REVIEW – Tetris 99

After the most recent Nintendo Direct, something occurred that I never would have predicted: a battle royale game has been released exclusively for a Nintendo console. Even more surprisingly, this game is a new version of Tetris.

Tetris 99 is a surprising and abundantly fun twist on the classic Tetris formula. As the title suggests, 99 players simultaneously play Tetris against one another, with the last player standing crowned the winner.

Tetris has arguably the most near to perfect gameplay that any game could possibly have, and that is absolutely still the case. Nothing is more satisfying than clearing four lines at once. The encouragement to clear multiple lines in a combo has increased by integrating attacks on other players’ boards and the clearing out of incoming garbage lines from opposing attacks.

From the battle royale side, Tetris 99 does what every good entry in the genre should do: get the player from a loss into the next game as quickly as possible. Losses, while disappointing, are not as devastating once the game is lost. Just hold the A button to jump into a new game within 30 seconds. There is only as much downtime as the player allows there to be.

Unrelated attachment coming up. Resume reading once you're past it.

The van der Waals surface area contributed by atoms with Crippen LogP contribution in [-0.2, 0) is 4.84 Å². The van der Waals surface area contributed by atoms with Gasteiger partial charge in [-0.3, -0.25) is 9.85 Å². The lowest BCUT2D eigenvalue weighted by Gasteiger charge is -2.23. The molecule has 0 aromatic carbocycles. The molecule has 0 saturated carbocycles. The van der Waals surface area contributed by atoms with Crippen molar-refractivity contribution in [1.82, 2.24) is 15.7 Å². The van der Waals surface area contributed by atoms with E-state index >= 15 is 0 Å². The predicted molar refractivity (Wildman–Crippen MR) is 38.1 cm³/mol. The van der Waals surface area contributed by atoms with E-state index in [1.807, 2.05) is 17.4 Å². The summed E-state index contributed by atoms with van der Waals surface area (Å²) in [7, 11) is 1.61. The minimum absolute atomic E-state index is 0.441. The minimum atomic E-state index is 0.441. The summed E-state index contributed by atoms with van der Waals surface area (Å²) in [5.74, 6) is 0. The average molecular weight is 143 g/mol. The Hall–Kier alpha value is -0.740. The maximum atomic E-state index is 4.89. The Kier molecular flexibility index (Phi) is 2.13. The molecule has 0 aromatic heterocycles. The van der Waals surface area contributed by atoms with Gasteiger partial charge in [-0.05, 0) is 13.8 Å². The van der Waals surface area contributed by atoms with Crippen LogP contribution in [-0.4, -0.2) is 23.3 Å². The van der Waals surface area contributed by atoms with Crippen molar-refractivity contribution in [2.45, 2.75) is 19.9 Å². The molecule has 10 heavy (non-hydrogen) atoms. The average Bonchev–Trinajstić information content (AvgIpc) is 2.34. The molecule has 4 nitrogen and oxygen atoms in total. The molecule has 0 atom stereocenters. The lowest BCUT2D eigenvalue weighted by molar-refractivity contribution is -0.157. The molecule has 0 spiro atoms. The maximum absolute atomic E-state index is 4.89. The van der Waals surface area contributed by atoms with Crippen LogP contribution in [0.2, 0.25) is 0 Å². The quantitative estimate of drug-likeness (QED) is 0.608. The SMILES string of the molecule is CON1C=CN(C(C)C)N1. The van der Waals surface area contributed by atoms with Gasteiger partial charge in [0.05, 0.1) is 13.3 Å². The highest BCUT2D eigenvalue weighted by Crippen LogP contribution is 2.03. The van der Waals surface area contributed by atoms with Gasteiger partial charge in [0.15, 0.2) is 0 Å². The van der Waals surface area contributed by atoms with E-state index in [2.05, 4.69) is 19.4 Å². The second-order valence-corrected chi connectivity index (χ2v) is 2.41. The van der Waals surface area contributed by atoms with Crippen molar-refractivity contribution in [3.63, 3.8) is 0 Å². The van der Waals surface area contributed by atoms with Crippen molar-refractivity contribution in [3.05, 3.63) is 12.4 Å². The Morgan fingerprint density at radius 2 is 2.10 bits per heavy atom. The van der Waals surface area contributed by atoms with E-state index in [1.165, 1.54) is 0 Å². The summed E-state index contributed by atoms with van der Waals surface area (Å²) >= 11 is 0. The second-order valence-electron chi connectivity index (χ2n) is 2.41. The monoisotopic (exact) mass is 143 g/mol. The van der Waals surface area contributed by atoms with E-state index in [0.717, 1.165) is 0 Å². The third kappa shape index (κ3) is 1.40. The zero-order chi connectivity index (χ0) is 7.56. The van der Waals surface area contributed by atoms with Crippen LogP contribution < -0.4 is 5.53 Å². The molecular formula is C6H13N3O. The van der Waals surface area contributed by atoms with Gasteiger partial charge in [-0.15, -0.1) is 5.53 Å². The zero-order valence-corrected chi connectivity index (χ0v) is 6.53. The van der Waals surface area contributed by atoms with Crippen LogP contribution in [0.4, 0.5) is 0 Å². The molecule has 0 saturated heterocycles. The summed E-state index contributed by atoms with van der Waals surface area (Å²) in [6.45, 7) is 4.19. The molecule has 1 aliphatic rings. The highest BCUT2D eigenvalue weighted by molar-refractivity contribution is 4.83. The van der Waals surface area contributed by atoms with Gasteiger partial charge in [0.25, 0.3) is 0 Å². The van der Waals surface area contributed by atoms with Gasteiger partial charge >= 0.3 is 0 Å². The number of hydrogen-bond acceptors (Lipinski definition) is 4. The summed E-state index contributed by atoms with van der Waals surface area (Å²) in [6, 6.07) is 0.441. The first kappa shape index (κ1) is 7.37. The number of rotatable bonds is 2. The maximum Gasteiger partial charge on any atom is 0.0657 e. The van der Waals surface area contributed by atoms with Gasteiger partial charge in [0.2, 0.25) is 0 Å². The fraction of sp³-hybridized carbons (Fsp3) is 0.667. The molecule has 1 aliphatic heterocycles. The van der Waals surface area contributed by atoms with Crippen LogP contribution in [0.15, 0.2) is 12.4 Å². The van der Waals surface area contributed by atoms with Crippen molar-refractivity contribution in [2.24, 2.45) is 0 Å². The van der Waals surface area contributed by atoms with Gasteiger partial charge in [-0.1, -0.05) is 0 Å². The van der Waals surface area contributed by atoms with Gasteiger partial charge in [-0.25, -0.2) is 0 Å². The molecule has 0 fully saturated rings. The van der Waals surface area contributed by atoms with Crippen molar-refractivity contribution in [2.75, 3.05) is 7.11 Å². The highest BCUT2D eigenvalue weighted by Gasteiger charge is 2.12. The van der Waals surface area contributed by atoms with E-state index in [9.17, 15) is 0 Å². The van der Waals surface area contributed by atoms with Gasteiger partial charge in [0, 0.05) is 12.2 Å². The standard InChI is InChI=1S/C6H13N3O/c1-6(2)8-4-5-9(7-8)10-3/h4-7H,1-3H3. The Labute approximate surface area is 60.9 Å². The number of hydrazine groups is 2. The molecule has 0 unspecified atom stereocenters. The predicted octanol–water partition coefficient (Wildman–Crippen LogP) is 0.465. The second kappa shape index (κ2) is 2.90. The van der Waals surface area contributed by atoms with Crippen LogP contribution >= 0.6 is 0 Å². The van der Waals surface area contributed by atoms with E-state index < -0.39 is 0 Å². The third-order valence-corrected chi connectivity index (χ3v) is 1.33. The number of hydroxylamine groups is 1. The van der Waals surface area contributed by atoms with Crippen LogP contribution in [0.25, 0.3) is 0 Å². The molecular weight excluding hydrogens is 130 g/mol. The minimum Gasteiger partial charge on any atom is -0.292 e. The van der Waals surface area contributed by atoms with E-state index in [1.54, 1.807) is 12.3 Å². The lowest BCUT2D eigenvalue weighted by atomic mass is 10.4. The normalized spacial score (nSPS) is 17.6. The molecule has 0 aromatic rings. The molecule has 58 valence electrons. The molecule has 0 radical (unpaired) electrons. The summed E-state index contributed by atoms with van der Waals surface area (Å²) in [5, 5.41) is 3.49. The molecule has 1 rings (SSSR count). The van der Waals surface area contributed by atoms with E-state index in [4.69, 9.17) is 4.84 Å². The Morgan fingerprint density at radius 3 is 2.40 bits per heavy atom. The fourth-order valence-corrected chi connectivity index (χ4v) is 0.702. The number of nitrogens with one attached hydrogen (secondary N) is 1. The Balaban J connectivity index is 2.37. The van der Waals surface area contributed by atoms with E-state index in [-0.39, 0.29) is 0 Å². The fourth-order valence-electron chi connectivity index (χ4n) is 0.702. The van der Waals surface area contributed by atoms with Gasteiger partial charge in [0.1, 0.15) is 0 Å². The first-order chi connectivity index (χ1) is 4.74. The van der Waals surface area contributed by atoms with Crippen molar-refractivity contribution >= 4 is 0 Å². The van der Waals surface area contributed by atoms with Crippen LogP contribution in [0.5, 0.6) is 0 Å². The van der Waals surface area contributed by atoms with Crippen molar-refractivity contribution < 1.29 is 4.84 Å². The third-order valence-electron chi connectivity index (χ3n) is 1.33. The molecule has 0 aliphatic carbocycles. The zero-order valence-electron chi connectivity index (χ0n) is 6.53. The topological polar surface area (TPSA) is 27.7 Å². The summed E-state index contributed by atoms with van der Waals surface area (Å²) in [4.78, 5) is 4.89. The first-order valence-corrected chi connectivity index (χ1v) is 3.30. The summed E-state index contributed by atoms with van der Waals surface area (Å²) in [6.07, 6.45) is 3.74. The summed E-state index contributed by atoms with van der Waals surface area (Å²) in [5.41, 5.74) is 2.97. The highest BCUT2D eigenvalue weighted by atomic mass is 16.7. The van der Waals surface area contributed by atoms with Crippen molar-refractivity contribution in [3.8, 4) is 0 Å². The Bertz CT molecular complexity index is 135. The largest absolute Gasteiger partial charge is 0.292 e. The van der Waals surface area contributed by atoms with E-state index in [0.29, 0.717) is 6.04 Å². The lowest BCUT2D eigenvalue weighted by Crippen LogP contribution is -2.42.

There are a few issues, however, beginning with the fact that Tetris 99 is absolutely bare-bones. There is only one mode — the 99 player battle royale. And while this lends all of the focus to the new game mode, there is much left to be desired. This version of Tetris does not allow for a basic game of Tetris, which is absolutely baffling. While this clearly isn’t the draw of the game, more modes would help to make the game feel like more than just a novel concept.

Deliberately playing with friends is also not possible. One of the major draws of the battle royale genre is playing on a team with your friends, so to see this option does not exist is disappointing, to say the least.

The largest issue, is that there is no explanation of how certain functions in this game work. There is an aspect of the gameplay tied to the left analogue stick (by default) that accesses a command prompt. There is no explanation (to my knowledge) of what this actually does, which means players are left to figure it out on their own.

My personal best guess is that the options listed are for targeting specific types of players (ex. those who are attacking you and those who are closest to being K.O.ed), a conclusion I arrived at only because the other analogue stick can be used to target individual players. As odd as it is to say this about a Tetris game, there should be some kind of tutorial. As it stands, there is a major obstacle preventing players from learning how to effectively perform.

Ultimately, Tetris 99 is a fun game that anyone with Nintendo Switch Online should download for the mere fact that it’s free. The template provided is extremely solid, and with some support, there is potential for a truly great Tetris experience. The way things stand at the moment ensure that Tetris 99 is not a selling point for Switch Online. It isn’t even the best version of Tetris available on Switch, with that title belonging to PuyoPuyo Tetris. While I have been having fun with the game, and will likely continue to do so, I find it hard to recommend to anyone who doesn’t already love Tetris.

The Announcement Trailer of Tetris 99 from the February 13, 2019 Nintendo Direct